The entire skin window, any skin background set in [Rainmeter], and all meters, in the order they are in the skin .ini file, will be "redrawn". The order that meters are in the skin .ini file can be important, as meters that overlap will visibly be in the "front to back" order that they are in the code. First behind, last in front.

  5. Restart the update cycle.

Yes, it does all that in the space of a second, and in fact can do the entire update cycle in far less than a second. Rainmeter is very efficient, and computers are really, really fast...

That is all you need to know for the basics of how a Rainmeter skin behaves. If you understand what we have so far, how to measure things, how to display things, and how the skin updates to gather and display the changing results, you are off to a great start. This is an important "foundation" that we can now build on.

Actions in a skin

So your skin might be kind of boring if it is just measuring some value and displaying the result. As useful as just that is, the real power of Rainmeter is having your skin react to changing values in a dynamic way, and in allowing you to dynamically interact with the skin with your mouse. This is done by setting "action" options on measures and meters.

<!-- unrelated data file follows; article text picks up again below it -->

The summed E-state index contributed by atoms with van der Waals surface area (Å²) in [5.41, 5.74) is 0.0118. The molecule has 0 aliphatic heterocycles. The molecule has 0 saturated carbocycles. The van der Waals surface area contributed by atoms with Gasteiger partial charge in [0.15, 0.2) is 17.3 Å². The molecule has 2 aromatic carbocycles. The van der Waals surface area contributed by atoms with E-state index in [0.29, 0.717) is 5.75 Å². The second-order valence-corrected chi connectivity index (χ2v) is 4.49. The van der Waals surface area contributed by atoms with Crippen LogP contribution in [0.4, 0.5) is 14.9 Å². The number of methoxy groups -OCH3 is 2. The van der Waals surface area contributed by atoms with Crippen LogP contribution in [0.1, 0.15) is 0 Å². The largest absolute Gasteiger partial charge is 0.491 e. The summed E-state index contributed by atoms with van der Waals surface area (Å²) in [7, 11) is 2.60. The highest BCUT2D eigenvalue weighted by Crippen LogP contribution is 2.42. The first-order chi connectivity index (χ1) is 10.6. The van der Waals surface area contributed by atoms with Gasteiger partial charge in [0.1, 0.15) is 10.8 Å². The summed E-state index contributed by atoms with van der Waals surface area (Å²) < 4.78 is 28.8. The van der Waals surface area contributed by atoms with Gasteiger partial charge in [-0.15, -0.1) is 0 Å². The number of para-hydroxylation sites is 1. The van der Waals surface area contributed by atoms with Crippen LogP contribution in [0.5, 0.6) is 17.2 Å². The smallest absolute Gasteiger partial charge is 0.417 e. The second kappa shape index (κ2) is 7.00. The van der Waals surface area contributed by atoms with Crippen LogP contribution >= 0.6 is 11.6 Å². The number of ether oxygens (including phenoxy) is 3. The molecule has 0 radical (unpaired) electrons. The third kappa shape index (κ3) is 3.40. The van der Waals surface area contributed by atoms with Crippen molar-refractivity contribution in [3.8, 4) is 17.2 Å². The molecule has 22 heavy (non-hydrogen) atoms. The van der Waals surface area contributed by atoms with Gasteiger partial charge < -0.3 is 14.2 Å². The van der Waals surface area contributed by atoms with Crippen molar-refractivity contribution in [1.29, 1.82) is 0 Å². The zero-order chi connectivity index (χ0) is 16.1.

There are two primary kinds of action options:

Measure actions
These are options that in a sense "test" the value or state of the measure they are on, and take actions, which are bangs or commands, based on that test being "true" or "false". These actions are evaluated and executed on each update of the measure. There are several types of actions for measures, which are detailed in the rest of the documentation. Certainly you can test if a measure's current value is above or below some range you define, contains some string of text you define, or has changed since the last update.

A simple example might be:

IfCondition=MeasureCPU > 60
IfTrueAction=[!SetOption MeterCPU FontColor "255,0,0"]
IfFalseAction=[!SetOption MeterCPU FontColor "0,255,0"]

If the value of [MeasureCPU] is greater than 60, then change the FontColor of the String meter [MeterCPU] to "red", if not, change it to "green".